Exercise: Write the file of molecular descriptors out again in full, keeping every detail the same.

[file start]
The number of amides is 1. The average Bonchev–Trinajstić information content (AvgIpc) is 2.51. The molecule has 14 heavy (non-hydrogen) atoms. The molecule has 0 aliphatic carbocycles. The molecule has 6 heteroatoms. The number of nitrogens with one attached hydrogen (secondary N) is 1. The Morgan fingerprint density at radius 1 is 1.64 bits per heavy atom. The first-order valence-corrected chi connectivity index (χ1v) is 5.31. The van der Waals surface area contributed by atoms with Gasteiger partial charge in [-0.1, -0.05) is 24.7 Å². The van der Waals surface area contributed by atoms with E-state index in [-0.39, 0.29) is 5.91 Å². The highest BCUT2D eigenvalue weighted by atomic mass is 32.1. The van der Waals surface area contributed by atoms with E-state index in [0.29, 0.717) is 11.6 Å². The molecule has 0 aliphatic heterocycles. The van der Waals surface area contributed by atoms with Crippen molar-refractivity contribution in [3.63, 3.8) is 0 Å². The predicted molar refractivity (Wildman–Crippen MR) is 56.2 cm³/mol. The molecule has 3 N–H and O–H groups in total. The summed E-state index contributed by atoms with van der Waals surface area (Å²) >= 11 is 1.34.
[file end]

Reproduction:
The number of amides is 1. The average Bonchev–Trinajstić information content (AvgIpc) is 2.51. The molecule has 14 heavy (non-hydrogen) atoms. The molecule has 0 aliphatic carbocycles. The molecule has 6 heteroatoms. The number of nitrogens with one attached hydrogen (secondary N) is 1. The Morgan fingerprint density at radius 1 is 1.64 bits per heavy atom. The first-order valence-corrected chi connectivity index (χ1v) is 5.31. The van der Waals surface area contributed by atoms with Gasteiger partial charge in [-0.1, -0.05) is 24.7 Å². The van der Waals surface area contributed by atoms with E-state index in [-0.39, 0.29) is 5.91 Å². The highest BCUT2D eigenvalue weighted by atomic mass is 32.1. The van der Waals surface area contributed by atoms with E-state index in [0.29, 0.717) is 11.6 Å². The molecule has 0 aliphatic heterocycles. The van der Waals surface area contributed by atoms with Crippen molar-refractivity contribution in [3.63, 3.8) is 0 Å². The predicted molar refractivity (Wildman–Crippen MR) is 56.2 cm³/mol. The molecule has 3 N–H and O–H groups in total. The summed E-state index contributed by atoms with van der Waals surface area (Å²) >= 11 is 1.34.